So now we just suck it up. They gave us some money a few years ago to help defray the costs, and we know it's also a self-limiting timeframe - they won't be around forever, and we know we won't regret having spent the extra time with them when we could.
posted by lollusc at 7:25 PM on October 6 [7 favorites]


Yes, take the money and visit. I'm assuming you do actually like these people--you don't know how long it'll be until you'd be willing to spend anything to see them again and it won't be possible.
posted by praemunire at 9:13 AM on October 7 [1 favorite]


I'm going to be the crank in the thread: for most family holiday travel I lean no — but it sounds like this may not be a "most" sort of situation and you do need to figure that out. We have established with our moms (both now widowed) that we will travel for some holidays, but we're not even doing alternate years at this point and we've been chipping away at what we'll actually do, and when.

Flying over the holidays is just 100% unmitigated awfulness between crowded airports and weather delays. We also really like having our own Christmas tree in our own home. We do like seeing all our family, but my sister is overseas with kids and can't afford to travel here with the entire family even in the off-season, and my wife has some family here in town we will see if we're here for holidays instead of traveling. We do a lot of soft rejection of this sort of thing now, like "oh, we already have that big trip planned and I'll be out of vacation days," or "that's a bad time for her to be away from work" (both at least mostly true and often 100% true). That stuff saves us from saying "no, we just don't want to" even when that might be true.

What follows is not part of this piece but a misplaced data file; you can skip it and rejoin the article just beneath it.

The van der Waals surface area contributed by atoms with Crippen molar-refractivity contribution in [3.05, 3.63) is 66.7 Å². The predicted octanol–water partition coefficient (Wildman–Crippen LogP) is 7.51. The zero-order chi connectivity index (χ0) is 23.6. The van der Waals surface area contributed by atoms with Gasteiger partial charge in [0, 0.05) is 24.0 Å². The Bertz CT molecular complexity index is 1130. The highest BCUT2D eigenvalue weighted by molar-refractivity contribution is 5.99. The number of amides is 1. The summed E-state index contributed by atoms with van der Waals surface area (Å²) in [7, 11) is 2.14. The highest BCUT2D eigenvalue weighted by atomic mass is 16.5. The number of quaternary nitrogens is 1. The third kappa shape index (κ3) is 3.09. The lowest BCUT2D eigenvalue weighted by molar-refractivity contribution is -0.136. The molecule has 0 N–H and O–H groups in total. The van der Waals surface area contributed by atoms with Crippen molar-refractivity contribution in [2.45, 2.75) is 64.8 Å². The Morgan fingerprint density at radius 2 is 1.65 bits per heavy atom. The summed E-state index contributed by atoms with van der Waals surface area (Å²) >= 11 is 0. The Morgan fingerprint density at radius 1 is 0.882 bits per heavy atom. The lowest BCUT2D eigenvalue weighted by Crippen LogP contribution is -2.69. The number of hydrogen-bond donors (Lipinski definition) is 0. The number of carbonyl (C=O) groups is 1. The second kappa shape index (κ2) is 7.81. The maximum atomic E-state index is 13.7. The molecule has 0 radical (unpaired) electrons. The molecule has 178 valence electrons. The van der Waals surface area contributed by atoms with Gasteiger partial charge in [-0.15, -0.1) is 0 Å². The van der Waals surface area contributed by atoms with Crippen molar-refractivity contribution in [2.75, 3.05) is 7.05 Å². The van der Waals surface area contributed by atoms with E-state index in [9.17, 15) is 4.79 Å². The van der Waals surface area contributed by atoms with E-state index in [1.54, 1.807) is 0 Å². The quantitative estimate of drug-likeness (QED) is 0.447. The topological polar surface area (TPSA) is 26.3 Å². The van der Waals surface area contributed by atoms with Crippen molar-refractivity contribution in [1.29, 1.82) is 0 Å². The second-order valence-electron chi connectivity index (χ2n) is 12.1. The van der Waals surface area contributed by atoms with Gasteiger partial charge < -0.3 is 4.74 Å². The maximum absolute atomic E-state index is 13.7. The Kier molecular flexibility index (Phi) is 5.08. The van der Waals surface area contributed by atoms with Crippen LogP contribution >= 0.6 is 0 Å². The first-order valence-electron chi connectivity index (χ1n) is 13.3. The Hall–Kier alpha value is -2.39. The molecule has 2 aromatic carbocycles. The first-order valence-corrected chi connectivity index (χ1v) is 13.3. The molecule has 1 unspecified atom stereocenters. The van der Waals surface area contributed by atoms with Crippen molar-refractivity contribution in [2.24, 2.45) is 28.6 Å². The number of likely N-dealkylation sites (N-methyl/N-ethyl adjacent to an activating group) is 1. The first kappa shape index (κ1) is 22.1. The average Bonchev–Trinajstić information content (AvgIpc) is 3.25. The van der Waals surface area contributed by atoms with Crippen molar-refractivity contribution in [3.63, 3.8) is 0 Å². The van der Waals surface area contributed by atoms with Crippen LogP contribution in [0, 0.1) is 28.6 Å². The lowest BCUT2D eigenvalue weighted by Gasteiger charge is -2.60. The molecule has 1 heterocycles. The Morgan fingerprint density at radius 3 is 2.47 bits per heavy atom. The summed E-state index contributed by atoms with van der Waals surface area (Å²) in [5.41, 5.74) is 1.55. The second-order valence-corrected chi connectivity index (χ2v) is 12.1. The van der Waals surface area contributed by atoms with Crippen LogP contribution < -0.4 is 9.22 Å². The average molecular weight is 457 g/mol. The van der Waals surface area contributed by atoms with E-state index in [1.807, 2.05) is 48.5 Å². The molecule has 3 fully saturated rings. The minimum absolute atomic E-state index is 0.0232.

If I were in your shoes I'd ask for a straight answer as to whether this is supposed to be a big/sad announcement sort of thing, or a last hurrah, or what. Also if I were to go I'd take the money, because my parents haven't let me pay for my own holiday travel since I moved away, and who am I to turn it down?

On the big/sad thing, we did suck it up and go see my parents for Christmas after my dad's cancer diagnosis, but then we already knew about that and had pretty much agreed, "well, that's our plan for Christmas, then" almost as soon as we got the first call. If somebody is saving bad news like a diagnosis for a holiday, that's a pretty rotten thing to do. I hope they're not doing that.
posted by fedward at 1:27 PM on October 8